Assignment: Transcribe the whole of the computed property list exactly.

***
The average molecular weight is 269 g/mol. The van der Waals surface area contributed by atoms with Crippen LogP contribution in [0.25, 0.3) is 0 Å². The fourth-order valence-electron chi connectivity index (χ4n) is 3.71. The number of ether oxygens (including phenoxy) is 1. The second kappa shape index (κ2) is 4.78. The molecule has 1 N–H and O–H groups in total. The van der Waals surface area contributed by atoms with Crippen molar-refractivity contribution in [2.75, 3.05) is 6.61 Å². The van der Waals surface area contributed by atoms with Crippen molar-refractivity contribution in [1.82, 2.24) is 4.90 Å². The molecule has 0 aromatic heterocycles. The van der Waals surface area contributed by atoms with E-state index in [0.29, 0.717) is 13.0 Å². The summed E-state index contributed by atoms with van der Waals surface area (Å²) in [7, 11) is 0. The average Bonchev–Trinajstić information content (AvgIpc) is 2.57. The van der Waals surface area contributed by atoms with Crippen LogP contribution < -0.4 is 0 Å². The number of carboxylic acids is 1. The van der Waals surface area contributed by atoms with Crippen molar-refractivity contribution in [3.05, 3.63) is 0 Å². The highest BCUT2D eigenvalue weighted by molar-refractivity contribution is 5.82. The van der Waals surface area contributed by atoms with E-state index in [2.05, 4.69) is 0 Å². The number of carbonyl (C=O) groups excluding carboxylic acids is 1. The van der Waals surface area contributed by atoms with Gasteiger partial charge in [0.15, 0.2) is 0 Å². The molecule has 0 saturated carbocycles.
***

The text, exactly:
The average molecular weight is 269 g/mol. The van der Waals surface area contributed by atoms with Crippen LogP contribution in [0.25, 0.3) is 0 Å². The fourth-order valence-electron chi connectivity index (χ4n) is 3.71. The number of ether oxygens (including phenoxy) is 1. The second kappa shape index (κ2) is 4.78. The molecule has 1 N–H and O–H groups in total. The van der Waals surface area contributed by atoms with Crippen molar-refractivity contribution in [2.75, 3.05) is 6.61 Å². The van der Waals surface area contributed by atoms with Crippen molar-refractivity contribution in [1.82, 2.24) is 4.90 Å². The molecule has 0 aromatic heterocycles. The van der Waals surface area contributed by atoms with E-state index in [0.29, 0.717) is 13.0 Å². The summed E-state index contributed by atoms with van der Waals surface area (Å²) in [7, 11) is 0. The average Bonchev–Trinajstić information content (AvgIpc) is 2.57. The van der Waals surface area contributed by atoms with Crippen LogP contribution < -0.4 is 0 Å². The number of carboxylic acids is 1. The van der Waals surface area contributed by atoms with Crippen molar-refractivity contribution in [3.05, 3.63) is 0 Å². The highest BCUT2D eigenvalue weighted by molar-refractivity contribution is 5.82. The van der Waals surface area contributed by atoms with E-state index in [2.05, 4.69) is 0 Å². The number of carbonyl (C=O) groups excluding carboxylic acids is 1. The van der Waals surface area contributed by atoms with Gasteiger partial charge in [0.15, 0.2) is 0 Å². The molecule has 0 saturated carbocycles.